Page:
A scope used for biasing? High fidelity amplifiers want the lowest possible distortion so they can more faithfully RE
-produce the sound amplified through them. Guitar amps are not reproducers of sound, they are part of your instrument. Distortion is not only inevitable, it is usually desired.
Using a scope to set bias implies, I am assuming, that your tech is setting bias for least crossover distortion. In a guitar amp, the general consensus is to set bias by dissipation of the power tubes. If you are burning up power tubes, back off on that bias.
The bias test points built into this amp monitor the bias VOLTAGE, not current. Most of us consider that useless, HOWEVER, when set to factory specification by those test points, the result is a cooler tube that should last a lot longer.
Just for the sake of science, try setting the amp to factory spec, not some latter day "better" method. See how it works out.
Hiss is a product of gain. The more gain there is, the more hiss there will be. if the level of hiss changes, all other things remaining the same, then something in the amp or tubes is also changing.
Hiss is not hum, so ground loops are not causing hiss. They cause hum.
You can localize the source of your hiss. Do ANY controls have ANY effect on the sound of the hiss? If you can turn it up and down or change the tone of it with a panel control, then that means the hiss is coming from a point in the system BEFORE that control. Likewise, if a control has zero effect, then the hiss is coming in after that control. I don;t doubt the preamp is mainly responsible, that is where most of your gain lies.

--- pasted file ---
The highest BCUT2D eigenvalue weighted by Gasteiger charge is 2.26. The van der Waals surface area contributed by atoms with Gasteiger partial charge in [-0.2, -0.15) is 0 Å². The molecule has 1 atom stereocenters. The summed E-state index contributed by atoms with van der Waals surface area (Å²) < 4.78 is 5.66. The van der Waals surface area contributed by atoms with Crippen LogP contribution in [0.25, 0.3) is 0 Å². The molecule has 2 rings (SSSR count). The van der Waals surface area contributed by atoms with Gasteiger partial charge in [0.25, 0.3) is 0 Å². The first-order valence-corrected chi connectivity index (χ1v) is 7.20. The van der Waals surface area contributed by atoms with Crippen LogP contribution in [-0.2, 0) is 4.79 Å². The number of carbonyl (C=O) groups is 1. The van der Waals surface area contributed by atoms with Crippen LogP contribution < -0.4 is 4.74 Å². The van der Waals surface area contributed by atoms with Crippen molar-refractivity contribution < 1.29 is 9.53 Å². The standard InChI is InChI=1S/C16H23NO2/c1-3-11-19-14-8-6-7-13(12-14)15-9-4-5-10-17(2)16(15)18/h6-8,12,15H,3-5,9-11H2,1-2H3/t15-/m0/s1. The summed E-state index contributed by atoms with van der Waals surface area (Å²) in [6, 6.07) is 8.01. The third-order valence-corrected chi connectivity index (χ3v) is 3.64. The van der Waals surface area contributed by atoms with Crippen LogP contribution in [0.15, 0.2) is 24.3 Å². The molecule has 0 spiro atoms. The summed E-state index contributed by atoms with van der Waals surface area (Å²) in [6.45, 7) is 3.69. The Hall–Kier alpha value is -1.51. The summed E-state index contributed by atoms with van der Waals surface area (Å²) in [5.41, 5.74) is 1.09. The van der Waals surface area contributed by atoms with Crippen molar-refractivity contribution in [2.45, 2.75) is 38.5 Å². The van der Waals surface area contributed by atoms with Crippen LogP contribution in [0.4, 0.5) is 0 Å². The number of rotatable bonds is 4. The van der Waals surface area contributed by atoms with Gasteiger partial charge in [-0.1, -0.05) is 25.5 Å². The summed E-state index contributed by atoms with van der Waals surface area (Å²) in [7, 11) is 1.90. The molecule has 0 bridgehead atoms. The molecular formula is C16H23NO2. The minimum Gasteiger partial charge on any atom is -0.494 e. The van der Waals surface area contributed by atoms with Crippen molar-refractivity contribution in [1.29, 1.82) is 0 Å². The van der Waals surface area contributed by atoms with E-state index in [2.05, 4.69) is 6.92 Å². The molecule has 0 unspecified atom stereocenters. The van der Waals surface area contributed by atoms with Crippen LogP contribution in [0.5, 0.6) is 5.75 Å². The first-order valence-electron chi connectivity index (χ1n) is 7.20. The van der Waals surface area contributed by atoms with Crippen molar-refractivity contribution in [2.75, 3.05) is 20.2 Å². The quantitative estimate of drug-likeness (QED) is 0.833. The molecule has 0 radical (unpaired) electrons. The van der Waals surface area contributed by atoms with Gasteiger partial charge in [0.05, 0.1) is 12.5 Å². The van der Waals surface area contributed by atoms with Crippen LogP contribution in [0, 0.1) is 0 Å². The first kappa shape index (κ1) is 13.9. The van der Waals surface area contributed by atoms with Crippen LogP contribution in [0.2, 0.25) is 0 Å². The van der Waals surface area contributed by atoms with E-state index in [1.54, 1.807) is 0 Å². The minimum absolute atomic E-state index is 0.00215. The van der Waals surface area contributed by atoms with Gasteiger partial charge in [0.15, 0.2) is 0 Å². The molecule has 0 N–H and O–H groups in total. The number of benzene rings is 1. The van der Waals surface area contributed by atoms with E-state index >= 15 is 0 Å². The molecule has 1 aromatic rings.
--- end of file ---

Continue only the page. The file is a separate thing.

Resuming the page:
Does the noise gate control on your amp
have any effect on this hiss? Ask your tech if the noise gate circuit has been removed or disabled. Some guys take them out. They may prefer it without the noise gate, but it is noiser that way. Or perhaps that is the issue, your noise gate circuit has an intermittent connection or part.
I have attached a noise service buttetin from the factory, ask your tech if this has been performed or incorporated into the amp. It seems to be manufacture date sensitive.
Ive read an artical that suggests the main pcb in the JSX is rated at 63vdc but the Filter Capacitors installed are only rated at 60vdc... This means as the tubes start to age and draw a little more current we are going to have a problem... And you know what the Hiss gets louder as time passes...
Well, 63v is a standard cap rating. There may be some 60v rated caps out there, but I have never seen any. In the bias circuit, which is where we would find such caps, the main bias filter uses two of them in series, so that means 126v rating effectively, and the remaining one is across the bias voltage, which is a lot lower than 60v. I am not at all aware of the relationship of tubes aging, drawing more current and somehow that causes stress on the bias caps?????
I am aware that in times past some JJ power tubes did have narrower pins, but was unaware that continues. Easy to check with a micrometer.
You are using the EL34, an not the E34L, is that right?
I like the Winged C tubes, myself. And Marshall ships them in recent amps.
Just what is the nature of the tube failures you report as short life? Are we talking power tubes or preamp tubes? Are the tubes actually failing? Or is this a situation where you hear the hiss, send it in for service, they stick in new tubes, and the whole thing repeats every couple months? In which case what you are calling short tube life is really more a matter of a recurring problem that the techs always try to solve by swapping tubes. MAybe? if that is it, the tubes are probably fine, and it is the act of swapping them out that "fixes" the amp.